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Researchers at Massachusetts Institute of Technology (MIT) have proposed a new combination process that could help boost coal efficiency to between 55 and 60 per cent
According to MIT's release, this would mean twice the fuel-to-electricity efficiency of today’s coal plants as conventional coal-burning power plants only convert about 30 per cent of the energy contained.
This will potentially mean halving the amount of carbon dioxide released while producing the same amount of energy.
The concept involves combining two well-known technologies into a single system – coal gasification and fuel cells.
Coal gasification is a way of extracting burnable gaseous fuel from pulverised coal, rather than burning the coal itself. Fuel cells produce electricity from a gaseous fuel by passing it through a battery-like system where the fuel reacts electrochemically with oxygen from the air.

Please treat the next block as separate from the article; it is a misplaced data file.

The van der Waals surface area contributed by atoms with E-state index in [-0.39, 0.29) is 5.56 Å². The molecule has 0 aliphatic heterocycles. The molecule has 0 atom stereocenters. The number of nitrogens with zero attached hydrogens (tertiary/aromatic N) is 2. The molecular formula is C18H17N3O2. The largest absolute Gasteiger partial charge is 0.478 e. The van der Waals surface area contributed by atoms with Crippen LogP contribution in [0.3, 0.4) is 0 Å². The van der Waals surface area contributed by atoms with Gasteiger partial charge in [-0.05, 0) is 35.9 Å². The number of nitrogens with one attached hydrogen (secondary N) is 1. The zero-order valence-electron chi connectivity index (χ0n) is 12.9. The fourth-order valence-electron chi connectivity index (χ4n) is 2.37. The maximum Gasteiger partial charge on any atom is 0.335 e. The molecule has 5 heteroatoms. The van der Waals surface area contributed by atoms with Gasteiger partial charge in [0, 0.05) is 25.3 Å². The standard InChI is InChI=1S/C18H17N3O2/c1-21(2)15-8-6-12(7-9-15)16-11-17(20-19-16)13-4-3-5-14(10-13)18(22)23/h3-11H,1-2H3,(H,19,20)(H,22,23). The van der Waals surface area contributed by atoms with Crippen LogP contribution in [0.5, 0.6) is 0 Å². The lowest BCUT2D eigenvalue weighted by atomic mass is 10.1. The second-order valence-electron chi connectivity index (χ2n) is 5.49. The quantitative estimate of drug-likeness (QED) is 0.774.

The attraction of combining these two systems is that both processes operate at similarly high temperatures of 800°C or more. Combining them in a single plant will allow the two components to exchange heat with minimal energy losses. In fact, the fuel cell will generate enough heat to sustain the gasification part of the process eliminating the need for a separate heating system, which is usually provided by burning a portion of the coal.
More details are available in their official release.